It seemed as though the groups were opening and closing, depending on how far out the weight was adjusted. It also seems that it didn’t take much to make the groups change. But I still was not convinced.
I adjusted the weight in to the point that it had 14 clicks of adjustment, then I shot another group. This time, 9 pellets landed in a reasonably tight group that measures 0.824 inches between centers. But the tenth shot opens that to 1.346 inches — the biggest group thus far and also the largest shot during this entire test. What do I make of that?
The glove tells me my hold is not consistent
It was at this point that I began to feel a difference in my hold from shot to shot. The cotton glove was so slippery on the stock that I was able to feel the shape of the stock like never before. Maybe that’s what the glove is good for? I don’t know, but I went back to 16 clicks of adjustment and shot another group.
This group measures 0.913 inches between centers, but it’s different from the other groups shot on this adjustment setting. First, instead of 8 pellets bunched in one hole, this time there were only six. The other four pellets were not in the main group. The 6 that were, however, were in 0.292 inches!
The second thing I noticed was that this group is not in the same place as the other two groups that have 16 clicks of adjustment. It’s lower on the target for some reason. While shooting this group, I definitely felt the hold was changing slightly. The R1’s stock is rounded near the triggerguard, and part of the time I had the weight pressing deeper into my off hand, while other times it was away from the center of my hand, where it seemed to want to roll to the right. I thought I needed to try one more group, and this time concentrate on centering the weight of the stock in my off hand.
I was also growing fatigued at this point, having fired 60 shots thus far. Each of those shots had taken well over one minute to set up; and as I was shooting, I remembered the person who was incredulous that I said it might take up to five minutes for each shot. Right now, the time was expanding in that direction and I was growing angry, thinking about this conversation. I wondered why anyone who ever shot off a bench did not realize that shots can take this long, when you took the time to ensure everything was perfect before releasing the shot.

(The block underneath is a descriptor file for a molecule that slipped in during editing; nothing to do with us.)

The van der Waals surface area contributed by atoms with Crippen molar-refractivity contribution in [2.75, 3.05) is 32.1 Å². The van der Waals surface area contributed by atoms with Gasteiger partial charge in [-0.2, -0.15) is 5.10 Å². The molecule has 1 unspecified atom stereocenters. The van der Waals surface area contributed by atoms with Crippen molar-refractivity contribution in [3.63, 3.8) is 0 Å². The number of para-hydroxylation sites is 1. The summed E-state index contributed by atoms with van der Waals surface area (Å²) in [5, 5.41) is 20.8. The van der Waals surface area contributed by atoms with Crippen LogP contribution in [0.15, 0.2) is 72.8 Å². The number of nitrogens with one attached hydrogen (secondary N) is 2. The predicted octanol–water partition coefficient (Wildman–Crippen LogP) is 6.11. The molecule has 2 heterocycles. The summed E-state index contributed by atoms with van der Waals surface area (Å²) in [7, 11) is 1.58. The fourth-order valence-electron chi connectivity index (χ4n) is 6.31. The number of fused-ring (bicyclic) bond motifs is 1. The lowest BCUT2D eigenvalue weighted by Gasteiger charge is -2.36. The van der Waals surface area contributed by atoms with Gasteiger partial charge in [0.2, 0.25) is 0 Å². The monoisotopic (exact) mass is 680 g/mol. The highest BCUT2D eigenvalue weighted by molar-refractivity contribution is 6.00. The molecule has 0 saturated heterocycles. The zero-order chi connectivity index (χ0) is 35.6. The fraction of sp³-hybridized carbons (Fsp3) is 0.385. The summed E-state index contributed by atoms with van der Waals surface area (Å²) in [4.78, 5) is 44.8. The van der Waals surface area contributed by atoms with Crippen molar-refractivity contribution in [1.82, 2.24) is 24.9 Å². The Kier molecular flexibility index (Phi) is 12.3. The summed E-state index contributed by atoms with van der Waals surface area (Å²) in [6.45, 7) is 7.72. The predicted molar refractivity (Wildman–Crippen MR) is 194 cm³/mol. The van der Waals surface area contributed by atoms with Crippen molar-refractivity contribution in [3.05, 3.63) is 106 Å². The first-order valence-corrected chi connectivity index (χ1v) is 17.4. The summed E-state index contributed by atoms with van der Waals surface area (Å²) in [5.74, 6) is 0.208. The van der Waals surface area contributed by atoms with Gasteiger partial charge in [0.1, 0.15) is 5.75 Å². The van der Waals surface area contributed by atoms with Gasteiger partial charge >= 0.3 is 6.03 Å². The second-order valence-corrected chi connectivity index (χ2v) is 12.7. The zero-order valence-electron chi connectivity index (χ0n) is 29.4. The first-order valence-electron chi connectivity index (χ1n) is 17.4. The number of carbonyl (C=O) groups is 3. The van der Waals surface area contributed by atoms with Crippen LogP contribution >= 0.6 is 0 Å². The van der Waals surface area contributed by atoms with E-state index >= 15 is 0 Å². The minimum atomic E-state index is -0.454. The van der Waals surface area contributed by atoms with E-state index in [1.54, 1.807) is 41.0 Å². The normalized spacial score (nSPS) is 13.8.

And it was that anger that told me I was finished for the day. I’d shot too much. But I still plowed on, convinced that the new hold I had found might be the Holy Grail for this rifle/pellet/brake setting combination.
So, I shot one more target, using this new, weight-centered hold. I felt sure it would give me the tight groups I had been looking for. The weight was still adjusted 16 clicks out, which is the best setting I’ve found with the Baracuda pellet.
At 16 clicks out and concentrating on centering the weight of the gun in my off hand. This group measures 1.151 inches between centers and has two shots outside the main group — again! The central group of 8 shots measures 0.657 inches between centers.
It doesn’t take a graph to show that the rifle performs the same on the same weight adjustment setting. No matter how the hold is modified, the rifle wants to put 8 shots into a smaller group and have two outside shots that stretch the group size considerably.
The bottom line?
I don’t think I have a bottom line for this test, yet. I think Baracuda pellets may not be the best ones to test the gun after all. I also think I shot the gun too long in this session and tired myself out, so the final results (after about the fourth or fifth group) are suspect.
It seems clear that the adjustable brake does work, but I can’t say how well, yet. I’ll set the R1 aside for a while, but I do want to come back to it in a week or so and try it with the 15.9-grain JSB Exact domes. Maybe that’ll give me better results.